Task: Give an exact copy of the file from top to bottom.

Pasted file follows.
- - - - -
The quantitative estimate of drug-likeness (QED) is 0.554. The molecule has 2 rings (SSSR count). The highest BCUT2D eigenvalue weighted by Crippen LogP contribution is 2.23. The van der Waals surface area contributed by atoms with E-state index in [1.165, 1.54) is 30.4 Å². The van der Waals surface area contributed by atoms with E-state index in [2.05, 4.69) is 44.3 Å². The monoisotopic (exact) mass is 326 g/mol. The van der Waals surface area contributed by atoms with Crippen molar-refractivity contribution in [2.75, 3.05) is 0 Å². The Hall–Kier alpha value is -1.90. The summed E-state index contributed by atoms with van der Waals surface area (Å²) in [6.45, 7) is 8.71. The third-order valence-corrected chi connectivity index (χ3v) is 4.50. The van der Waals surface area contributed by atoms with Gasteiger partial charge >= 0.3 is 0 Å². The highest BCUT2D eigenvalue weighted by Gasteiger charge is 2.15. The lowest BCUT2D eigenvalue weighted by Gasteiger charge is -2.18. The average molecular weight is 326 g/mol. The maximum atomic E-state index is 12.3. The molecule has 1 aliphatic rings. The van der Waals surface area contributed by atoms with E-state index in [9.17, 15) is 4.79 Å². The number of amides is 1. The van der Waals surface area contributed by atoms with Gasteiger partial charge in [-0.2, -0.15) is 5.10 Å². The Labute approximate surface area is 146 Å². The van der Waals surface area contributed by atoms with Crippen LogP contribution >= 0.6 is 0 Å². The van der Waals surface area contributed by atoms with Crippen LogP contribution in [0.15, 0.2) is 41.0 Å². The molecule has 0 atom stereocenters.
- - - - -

The quantitative estimate of drug-likeness (QED) is 0.554. The molecule has 2 rings (SSSR count). The highest BCUT2D eigenvalue weighted by Crippen LogP contribution is 2.23. The van der Waals surface area contributed by atoms with E-state index in [1.165, 1.54) is 30.4 Å². The van der Waals surface area contributed by atoms with E-state index in [2.05, 4.69) is 44.3 Å². The monoisotopic (exact) mass is 326 g/mol. The van der Waals surface area contributed by atoms with Crippen molar-refractivity contribution in [2.75, 3.05) is 0 Å². The Hall–Kier alpha value is -1.90. The summed E-state index contributed by atoms with van der Waals surface area (Å²) in [6.45, 7) is 8.71. The third-order valence-corrected chi connectivity index (χ3v) is 4.50. The van der Waals surface area contributed by atoms with Gasteiger partial charge >= 0.3 is 0 Å². The highest BCUT2D eigenvalue weighted by Gasteiger charge is 2.15. The lowest BCUT2D eigenvalue weighted by Gasteiger charge is -2.18. The average molecular weight is 326 g/mol. The maximum atomic E-state index is 12.3. The molecule has 1 aliphatic rings. The van der Waals surface area contributed by atoms with E-state index in [9.17, 15) is 4.79 Å². The number of amides is 1. The van der Waals surface area contributed by atoms with Gasteiger partial charge in [-0.2, -0.15) is 5.10 Å². The Labute approximate surface area is 146 Å². The van der Waals surface area contributed by atoms with Crippen LogP contribution >= 0.6 is 0 Å². The van der Waals surface area contributed by atoms with Crippen LogP contribution in [0.15, 0.2) is 41.0 Å². The molecule has 0 atom stereocenters.